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Are Canadian Carriers Responsible for RIM’s Data Efficiency Focus?

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RedNightHawk pointed out a very interesting article Michael Geist in The Star. In it Michael tries to explain why the Canadian government stepping in to help RIM is not exactly what it should do. Instead he flips the argument on its head claiming that RIM is partially a victim of its Canadian environment. I don’t know enough about the Canadian market but his argument definitely has some truth to it.

Geist points out that RIM has been catering to carriers which is why they had such a focus on data efficiency. This was to please carriers especially Canadian carriers with limited spectrum and limited data plans. While limited data plans are coming to carrier in the US Geist points out that RIM used data efficiency to make their products attractive to carriers while others focused on customers “compared to bandwidth hogging deices such as the Apple iPhone.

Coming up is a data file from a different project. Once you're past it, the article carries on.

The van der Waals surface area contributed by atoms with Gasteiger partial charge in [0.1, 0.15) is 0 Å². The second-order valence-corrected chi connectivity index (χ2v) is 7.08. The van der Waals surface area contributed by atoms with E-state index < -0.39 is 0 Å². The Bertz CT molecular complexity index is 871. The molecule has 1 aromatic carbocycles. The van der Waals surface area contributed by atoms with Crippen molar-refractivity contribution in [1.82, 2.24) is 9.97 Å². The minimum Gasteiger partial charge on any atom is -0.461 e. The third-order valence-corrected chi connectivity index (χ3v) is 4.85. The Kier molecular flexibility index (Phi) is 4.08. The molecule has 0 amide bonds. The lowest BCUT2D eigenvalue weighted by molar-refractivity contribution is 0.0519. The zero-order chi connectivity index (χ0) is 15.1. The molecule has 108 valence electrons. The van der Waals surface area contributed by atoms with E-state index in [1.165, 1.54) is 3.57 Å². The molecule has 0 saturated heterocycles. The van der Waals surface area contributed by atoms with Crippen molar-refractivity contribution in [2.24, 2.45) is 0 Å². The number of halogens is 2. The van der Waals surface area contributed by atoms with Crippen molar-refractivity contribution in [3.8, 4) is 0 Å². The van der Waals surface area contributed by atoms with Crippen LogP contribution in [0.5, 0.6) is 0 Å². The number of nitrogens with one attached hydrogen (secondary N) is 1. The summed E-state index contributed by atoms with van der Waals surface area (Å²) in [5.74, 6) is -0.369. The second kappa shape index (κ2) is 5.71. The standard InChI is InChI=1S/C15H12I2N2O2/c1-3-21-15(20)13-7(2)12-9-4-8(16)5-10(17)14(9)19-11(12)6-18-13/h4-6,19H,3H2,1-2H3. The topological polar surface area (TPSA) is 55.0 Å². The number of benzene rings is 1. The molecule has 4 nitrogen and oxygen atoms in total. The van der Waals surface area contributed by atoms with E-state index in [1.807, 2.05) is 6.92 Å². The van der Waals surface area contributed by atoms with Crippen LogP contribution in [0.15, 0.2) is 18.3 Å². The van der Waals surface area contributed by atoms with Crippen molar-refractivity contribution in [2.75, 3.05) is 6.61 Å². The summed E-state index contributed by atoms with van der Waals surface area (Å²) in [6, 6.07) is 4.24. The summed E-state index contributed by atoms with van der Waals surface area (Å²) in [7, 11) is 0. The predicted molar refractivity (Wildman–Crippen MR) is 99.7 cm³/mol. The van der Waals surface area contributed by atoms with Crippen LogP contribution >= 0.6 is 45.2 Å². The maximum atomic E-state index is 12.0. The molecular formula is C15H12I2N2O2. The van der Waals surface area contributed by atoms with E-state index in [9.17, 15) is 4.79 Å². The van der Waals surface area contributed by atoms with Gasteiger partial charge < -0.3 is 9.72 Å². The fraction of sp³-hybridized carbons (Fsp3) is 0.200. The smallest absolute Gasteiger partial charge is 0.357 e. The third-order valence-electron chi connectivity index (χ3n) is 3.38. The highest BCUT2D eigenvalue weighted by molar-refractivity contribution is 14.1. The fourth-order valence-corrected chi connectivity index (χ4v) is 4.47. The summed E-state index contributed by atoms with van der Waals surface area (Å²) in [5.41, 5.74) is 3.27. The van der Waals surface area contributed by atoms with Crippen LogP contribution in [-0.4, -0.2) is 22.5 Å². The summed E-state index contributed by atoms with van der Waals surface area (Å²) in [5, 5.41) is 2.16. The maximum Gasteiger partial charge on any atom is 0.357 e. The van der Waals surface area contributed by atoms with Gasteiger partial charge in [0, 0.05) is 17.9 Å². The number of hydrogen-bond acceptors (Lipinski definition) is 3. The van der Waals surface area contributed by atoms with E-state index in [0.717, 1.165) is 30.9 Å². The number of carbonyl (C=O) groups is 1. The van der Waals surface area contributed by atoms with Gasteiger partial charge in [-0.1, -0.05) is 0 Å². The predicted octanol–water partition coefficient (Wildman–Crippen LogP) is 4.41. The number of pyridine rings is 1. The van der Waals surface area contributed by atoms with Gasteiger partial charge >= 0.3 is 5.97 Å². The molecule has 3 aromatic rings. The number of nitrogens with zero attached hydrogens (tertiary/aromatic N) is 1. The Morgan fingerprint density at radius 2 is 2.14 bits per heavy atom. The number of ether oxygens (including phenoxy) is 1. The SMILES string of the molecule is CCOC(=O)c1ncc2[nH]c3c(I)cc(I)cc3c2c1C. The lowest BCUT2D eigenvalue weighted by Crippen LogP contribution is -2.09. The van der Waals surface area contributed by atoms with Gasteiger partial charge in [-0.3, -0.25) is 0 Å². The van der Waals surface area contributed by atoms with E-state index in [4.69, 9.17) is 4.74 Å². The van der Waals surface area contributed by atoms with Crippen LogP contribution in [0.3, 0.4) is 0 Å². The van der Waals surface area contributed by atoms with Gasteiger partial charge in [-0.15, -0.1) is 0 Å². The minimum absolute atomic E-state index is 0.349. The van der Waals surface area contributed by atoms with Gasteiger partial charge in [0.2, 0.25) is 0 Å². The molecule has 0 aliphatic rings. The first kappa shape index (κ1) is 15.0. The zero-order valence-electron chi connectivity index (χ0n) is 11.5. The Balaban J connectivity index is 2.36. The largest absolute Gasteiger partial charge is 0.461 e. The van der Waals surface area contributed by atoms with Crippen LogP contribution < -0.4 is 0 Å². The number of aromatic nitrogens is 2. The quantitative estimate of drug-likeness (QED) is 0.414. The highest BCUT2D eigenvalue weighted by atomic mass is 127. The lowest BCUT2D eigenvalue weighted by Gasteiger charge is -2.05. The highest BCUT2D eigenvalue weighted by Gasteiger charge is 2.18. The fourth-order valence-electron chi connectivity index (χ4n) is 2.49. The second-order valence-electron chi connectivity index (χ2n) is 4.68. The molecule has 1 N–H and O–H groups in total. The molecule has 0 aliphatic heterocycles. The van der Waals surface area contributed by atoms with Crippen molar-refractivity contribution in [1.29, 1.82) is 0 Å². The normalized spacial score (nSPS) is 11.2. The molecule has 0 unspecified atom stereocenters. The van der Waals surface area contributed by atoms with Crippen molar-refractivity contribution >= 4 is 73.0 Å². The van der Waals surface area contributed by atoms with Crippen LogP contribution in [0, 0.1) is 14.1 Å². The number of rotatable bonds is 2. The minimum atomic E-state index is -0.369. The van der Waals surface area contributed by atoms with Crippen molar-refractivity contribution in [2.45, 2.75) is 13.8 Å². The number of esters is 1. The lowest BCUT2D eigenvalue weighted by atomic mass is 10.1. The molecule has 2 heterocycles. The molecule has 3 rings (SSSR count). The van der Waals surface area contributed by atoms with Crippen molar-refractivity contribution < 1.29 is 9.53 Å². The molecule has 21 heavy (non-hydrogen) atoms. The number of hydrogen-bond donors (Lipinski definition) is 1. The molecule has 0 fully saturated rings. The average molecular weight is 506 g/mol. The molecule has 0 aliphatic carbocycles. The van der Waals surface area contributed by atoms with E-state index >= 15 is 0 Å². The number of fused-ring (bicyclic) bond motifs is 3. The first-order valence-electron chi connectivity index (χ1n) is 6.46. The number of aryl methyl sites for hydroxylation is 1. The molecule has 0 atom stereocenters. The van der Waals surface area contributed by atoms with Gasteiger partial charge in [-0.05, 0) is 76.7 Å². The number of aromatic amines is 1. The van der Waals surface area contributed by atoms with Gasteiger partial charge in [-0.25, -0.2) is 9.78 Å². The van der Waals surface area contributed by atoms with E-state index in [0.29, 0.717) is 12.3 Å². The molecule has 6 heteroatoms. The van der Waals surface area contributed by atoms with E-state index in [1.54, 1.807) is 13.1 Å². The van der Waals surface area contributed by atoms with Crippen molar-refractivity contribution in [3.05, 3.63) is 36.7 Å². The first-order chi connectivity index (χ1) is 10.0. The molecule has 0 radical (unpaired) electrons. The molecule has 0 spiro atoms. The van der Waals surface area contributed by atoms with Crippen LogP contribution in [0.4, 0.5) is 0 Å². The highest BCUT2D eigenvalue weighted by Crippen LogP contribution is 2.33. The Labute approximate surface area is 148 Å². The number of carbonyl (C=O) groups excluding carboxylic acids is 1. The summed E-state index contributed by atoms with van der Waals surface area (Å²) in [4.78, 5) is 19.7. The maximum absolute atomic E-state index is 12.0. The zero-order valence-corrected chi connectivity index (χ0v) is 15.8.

Definitely worth a read. Check out “RIM’s woes partly based in Canadian telecom policy” and let us know what you think.

10 total comments on this postSubmit your comment!
  1. I read Mr. Geist’s report, and I find little basis for it. He does bring up some characteristics of the Canadian wireless industry to justify his arguments, but I can also bring up some arguments to justify RIM’s position too:

    1. In the early days of wireless, data was expensive. Period. It didn’t matter where you were. RIM started with a very aggressive plan to minimize data costs using compression techniques at their NOCs.

    2. Roaming charges are high no matter where you travel. I would like to find out how much higher they are in Canada versus the U.S. or Europe, but that really does not matter. Roaming charges are always an additional cost above and beyond your normal monthly contracted cost. Anything that the vendor/carrier can do to minimize those costs is a bonus!

    3. Mr. Geist also raises the well-documented point that RIM needs to bow a little less to carriers. Yay, we all agree! Nevertheless, Apple doesn’t because Apple is the #1 technology company in the world, #1 most valuable company in the world, #1 manufacturer of smartphones. RIM is much smaller than Apple but no less capable. RIM should still choose to put their customers first by pushing updates directly to their customers — this is what I would like to see!!!